So the chance of getting Japan made filter online or offline from a dealer is very low. Any idea of how we can get hold of the Japan made PY8W-14-302 or do we have to stick with the Thai replacement?
 

·
Registered
Joined
·
16 Posts
Discussion Starter · #6 ·
I managed to find about 35 of the original Japanese filters on eBay, but I also ended up with 10 of the crappy Thai filters. I had ordered and received 20 of the Japanese filters from a supplier, but when I placed an order for more from them a week later, they sent the Thai filters. The trouble is, the turkeys on eBay and Amazon haven't updated their photos and listings to show the Thai filter. Your only hope is to find someone on eBay who has one or two of the good filters...anyone with a large stock is bound to have nothing but the garbage ones. At least I saw the writing on the wall and got enough good ones to last over 100,000 miles. I saw what was going to happen because the same thing happened with my Toyota truck about 20 years ago (Japanese filters replaced with Maylasian) and our Honda Accord about 15 years ago (Filtech built replaced by Fram built...ugh!).

Thank OP for the detailed comparison. Looks like Mazda has replaced the Japan made filter with Thailand made nationwide. An amazon shop (a Mazda dealer in MN)
 

·
Registered
Joined
·
1 Posts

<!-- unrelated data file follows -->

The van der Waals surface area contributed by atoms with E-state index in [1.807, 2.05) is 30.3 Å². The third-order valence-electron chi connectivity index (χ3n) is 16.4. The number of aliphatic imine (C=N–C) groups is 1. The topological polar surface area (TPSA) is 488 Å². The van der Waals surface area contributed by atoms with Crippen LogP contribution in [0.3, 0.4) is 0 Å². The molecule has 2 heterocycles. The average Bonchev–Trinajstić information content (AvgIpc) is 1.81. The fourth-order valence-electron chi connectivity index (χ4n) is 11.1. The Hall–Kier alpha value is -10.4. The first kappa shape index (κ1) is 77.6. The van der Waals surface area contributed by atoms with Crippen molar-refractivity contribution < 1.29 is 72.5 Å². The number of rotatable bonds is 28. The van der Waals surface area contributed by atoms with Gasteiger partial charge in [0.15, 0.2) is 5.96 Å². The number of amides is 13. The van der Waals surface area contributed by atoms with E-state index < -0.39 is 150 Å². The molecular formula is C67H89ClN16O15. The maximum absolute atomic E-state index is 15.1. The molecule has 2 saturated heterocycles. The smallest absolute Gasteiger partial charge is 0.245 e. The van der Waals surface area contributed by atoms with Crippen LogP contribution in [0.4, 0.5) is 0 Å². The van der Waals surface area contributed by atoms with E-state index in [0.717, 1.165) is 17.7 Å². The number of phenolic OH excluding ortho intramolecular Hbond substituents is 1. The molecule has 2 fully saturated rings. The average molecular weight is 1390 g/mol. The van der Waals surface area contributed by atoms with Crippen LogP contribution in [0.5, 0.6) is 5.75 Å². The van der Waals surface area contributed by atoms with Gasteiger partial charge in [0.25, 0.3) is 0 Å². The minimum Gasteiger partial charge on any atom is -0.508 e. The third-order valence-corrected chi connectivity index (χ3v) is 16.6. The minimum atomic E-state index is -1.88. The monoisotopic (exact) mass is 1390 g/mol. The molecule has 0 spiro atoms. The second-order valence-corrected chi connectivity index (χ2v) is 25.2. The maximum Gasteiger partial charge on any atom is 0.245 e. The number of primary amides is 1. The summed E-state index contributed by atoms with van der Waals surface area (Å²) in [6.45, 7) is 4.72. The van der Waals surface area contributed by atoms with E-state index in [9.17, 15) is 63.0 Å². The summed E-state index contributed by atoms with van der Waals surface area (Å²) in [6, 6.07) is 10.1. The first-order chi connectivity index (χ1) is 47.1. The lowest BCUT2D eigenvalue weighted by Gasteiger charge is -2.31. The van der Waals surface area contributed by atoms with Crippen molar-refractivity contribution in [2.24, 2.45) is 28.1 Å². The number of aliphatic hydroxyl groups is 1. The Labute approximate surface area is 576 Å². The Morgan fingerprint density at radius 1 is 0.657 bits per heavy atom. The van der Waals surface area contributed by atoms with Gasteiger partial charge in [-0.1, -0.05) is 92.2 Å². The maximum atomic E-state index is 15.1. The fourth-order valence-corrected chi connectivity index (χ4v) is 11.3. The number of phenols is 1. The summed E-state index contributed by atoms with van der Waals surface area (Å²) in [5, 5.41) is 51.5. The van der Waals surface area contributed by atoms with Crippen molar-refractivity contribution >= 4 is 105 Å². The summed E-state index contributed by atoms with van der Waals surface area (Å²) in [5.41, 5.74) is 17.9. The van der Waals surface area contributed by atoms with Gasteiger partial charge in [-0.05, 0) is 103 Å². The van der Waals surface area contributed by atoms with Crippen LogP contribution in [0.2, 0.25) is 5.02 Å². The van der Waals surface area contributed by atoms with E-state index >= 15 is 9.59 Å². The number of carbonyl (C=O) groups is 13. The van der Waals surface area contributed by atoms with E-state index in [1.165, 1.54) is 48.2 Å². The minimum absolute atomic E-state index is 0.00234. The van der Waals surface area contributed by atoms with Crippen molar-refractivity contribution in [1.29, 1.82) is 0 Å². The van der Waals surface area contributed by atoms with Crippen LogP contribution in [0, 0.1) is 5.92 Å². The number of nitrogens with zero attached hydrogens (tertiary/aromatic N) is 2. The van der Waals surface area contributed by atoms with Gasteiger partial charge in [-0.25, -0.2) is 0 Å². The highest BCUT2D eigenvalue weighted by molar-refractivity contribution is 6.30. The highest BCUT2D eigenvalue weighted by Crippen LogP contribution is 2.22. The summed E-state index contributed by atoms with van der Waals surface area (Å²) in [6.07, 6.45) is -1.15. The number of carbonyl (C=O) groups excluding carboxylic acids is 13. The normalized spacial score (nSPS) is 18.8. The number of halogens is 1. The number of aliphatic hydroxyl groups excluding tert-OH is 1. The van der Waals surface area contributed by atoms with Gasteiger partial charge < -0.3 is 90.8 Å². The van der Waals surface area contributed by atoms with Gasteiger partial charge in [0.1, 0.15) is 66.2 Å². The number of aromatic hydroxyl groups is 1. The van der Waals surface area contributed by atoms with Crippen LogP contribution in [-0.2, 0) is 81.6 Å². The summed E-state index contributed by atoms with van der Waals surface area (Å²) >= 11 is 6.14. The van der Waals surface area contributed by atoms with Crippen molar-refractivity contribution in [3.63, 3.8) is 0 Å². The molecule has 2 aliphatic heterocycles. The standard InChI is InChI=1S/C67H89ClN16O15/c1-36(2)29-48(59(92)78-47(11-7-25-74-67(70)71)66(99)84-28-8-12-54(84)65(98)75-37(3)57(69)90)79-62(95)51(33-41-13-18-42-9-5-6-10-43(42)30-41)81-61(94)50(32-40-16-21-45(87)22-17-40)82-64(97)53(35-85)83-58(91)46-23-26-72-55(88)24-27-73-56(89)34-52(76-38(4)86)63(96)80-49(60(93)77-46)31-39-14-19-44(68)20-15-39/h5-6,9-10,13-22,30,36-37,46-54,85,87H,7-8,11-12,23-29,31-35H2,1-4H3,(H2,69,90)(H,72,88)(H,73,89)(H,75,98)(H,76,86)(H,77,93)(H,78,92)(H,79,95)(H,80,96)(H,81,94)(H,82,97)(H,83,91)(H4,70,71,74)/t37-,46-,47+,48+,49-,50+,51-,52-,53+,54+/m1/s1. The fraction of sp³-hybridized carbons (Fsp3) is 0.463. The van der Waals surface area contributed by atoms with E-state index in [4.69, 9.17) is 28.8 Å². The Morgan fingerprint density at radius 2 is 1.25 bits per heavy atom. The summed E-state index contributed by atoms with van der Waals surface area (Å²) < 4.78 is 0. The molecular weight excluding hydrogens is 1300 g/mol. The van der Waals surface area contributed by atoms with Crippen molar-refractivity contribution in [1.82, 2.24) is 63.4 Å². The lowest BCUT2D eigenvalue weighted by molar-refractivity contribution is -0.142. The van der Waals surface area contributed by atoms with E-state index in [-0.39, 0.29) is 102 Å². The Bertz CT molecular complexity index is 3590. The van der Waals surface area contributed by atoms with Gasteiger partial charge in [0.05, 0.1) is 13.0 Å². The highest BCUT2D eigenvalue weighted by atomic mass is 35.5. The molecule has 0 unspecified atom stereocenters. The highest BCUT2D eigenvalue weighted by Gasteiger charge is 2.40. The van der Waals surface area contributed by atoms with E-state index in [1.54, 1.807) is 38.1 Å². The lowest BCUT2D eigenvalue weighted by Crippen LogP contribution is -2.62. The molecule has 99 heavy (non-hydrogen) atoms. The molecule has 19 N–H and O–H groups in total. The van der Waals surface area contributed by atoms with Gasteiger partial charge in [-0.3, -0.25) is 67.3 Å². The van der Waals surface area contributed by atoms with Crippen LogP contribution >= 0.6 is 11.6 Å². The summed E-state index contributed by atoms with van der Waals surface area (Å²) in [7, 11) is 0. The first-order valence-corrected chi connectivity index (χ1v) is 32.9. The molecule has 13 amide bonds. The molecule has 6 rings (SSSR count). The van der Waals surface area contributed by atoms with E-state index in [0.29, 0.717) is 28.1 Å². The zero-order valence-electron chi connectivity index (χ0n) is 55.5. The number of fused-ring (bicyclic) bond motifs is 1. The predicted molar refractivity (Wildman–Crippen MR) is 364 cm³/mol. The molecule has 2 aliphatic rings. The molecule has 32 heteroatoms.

I realize that I'm about 9 months late to this discussion. I came across this forum while researching how I could get the older PY8W-14-302 for my 2018 Mazda 6 Grand Touring Reserve. I was able to obtain the older oil filter from my Mazda dealer for the first couple oil changes, but then they went with the 1WPY-14-302. I ended up ordering what was advertised as the PY8W-14-302 from a Mazda dealer in Avondale Arizona, who was advertising on Amazon. They had pictures and a description of the older filter, but still sent me the 1WPY-14-302. I thought this was a bit of false advertising, and left them a review on Amazon stating so. In my review I stated that I would be using the Wix 51365XP filter in the future. Since that review, and after much more research, I decided on the Wix 51365 (non XP) filter for a few reasons. An alternative to that filter, which is also made by Wix, is the NAPA Gold 1365 filter. These two filters should be identical to each other. These two filters appear to be superior to even the PY8W-14-302. The construction appears to be as good, or better, and I like that both filters have the bypass valve up front (as does the PY8W). The Wix XP, as well as the NAPA Platinum versions of these filters have a cheaper bypass valve in the back of the filter, which could (theoretically) let more dirt and contaminants through if the bypass valve were to ever open. The front bypass valve just looks to be a better design to me. And it looks more expensive, which is why most manufacturers probably implement the rear bypass valve. The XP and NAPA Platinum do use synthetic filter media, but if I'm changing my oil every 5,000 miles, then I don't think the synthetic media is a must have. If I changed my oil every 10,000 miles, then maybe. But that's not recommended for the turbo engine, nor would I want to wait that long between oil changes. The Wix 51365 and NAPA Gold filters seem to be better constructed than the XP and Platinum versions. Check out YouTube for comparisons. I recently bought the 51365 and NAPA 1365 Gold filters, and I will be using either/both in the future. I wanted to use the OEM filter while still under warranty, and if the PY8W was still available, then I would happily use that. But the 1WPY is an inferior filter, and I can get something much better for the same price (or less). Just my 2 cents. Sorry for rambling. I'll try to include pics of the 2 filters I recently bought.